Written by Tinzar Lwyn
Premiered at the International Film Festival in Rotterdam, the third feature of Hsiao Ya-Chuan , Father to Son, is a heartfelt, personal film, that explores a multi-generational father-son relationship. Inspired by the death of his own father and his experience of parenthood, director Hsiao has created a deeply moving, yet emotionally restrained portrait of a complex and entangled human bond. Hsiao deservedly picked up the Best Director gong at the 20th Taipei Film Festival for this creative offer.
Set in a neighbourhood of local shop-owners, whose paths continually criss-cross, Father to Son spotlights the stoic Van Pao-Te (played by Michael JQ Huang), an inventor and local hardware store owner. Discovering he is dying of a Pancreatic illness, Van decides to travel to Japan with his son Van Ta-Chi (played by Fu Meng-Po), to find his estranged father. And just as the father-son duo leave for Japan, a significant stranger, Newman (played by Samuel K) arrives from Hong Kong, which raises questions about his own paternity.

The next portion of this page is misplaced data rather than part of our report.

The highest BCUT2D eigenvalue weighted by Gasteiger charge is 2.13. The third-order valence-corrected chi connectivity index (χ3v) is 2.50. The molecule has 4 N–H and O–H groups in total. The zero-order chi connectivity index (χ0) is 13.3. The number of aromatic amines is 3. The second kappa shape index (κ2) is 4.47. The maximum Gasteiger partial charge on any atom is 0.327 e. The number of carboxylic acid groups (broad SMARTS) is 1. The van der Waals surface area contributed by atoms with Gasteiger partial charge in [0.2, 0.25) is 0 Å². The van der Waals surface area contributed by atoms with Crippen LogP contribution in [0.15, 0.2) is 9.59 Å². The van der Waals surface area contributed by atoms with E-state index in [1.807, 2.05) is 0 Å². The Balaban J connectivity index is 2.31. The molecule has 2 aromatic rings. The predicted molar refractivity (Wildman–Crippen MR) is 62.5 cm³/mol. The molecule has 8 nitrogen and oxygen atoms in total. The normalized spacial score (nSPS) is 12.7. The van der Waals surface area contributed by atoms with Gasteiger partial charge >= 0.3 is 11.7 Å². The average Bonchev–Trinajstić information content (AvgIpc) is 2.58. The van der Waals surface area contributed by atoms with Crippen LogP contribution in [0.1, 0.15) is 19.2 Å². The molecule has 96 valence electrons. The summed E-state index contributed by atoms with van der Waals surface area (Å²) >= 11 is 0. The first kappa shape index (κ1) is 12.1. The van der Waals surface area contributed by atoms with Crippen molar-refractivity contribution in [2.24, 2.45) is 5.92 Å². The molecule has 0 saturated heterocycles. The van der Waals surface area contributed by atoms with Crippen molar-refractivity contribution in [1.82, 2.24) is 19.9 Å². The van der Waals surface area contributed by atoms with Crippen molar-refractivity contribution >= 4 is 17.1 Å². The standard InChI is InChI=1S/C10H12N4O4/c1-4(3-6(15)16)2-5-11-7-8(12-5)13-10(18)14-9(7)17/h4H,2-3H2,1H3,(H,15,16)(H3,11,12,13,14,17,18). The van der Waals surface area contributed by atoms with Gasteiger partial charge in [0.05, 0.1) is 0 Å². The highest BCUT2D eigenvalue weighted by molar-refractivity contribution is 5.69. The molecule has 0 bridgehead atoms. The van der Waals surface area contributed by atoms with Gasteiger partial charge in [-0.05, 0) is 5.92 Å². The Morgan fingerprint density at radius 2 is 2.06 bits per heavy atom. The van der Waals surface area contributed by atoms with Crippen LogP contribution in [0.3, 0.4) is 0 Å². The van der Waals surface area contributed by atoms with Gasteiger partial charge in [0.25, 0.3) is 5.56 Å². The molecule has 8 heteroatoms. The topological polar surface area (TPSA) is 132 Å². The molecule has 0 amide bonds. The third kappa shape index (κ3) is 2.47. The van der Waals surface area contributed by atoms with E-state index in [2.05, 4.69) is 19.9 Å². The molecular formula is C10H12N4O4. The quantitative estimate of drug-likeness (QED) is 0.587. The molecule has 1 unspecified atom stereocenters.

Philosophical question regarding the origins of identity - to what extent is it independent of our antecedents - is one that has preoccupied us since time immemorial and the narrative rumination of Father to Son is no exception. Here the stories of betrayal, romantic entanglements and mortality are drawn small in scale (like the Bonsai plants in Van’s courtyard), yet the moral is universal in application. Director Hsiao places these miniature lives against a backdrop of profound existential inquiry. He even includes a reference to Taiwan’s tumultuous political history and its concomitant complex identity – drawing a parallel between paternal relations, both personal and national.
Beautifully shot by Cinematographer Lin Tse-Chung, the soundscape is innovative and the pacing flawless. The emotionally stirring score by Chris Hou and Summer Lei creates magic in the final scenes, as the past and the present entwine like a double helix, spiralling and connecting father and son. The past imbues the present with such intense feeling, that love and heartache is palpable - capturing the human condition in all its glory and frailty.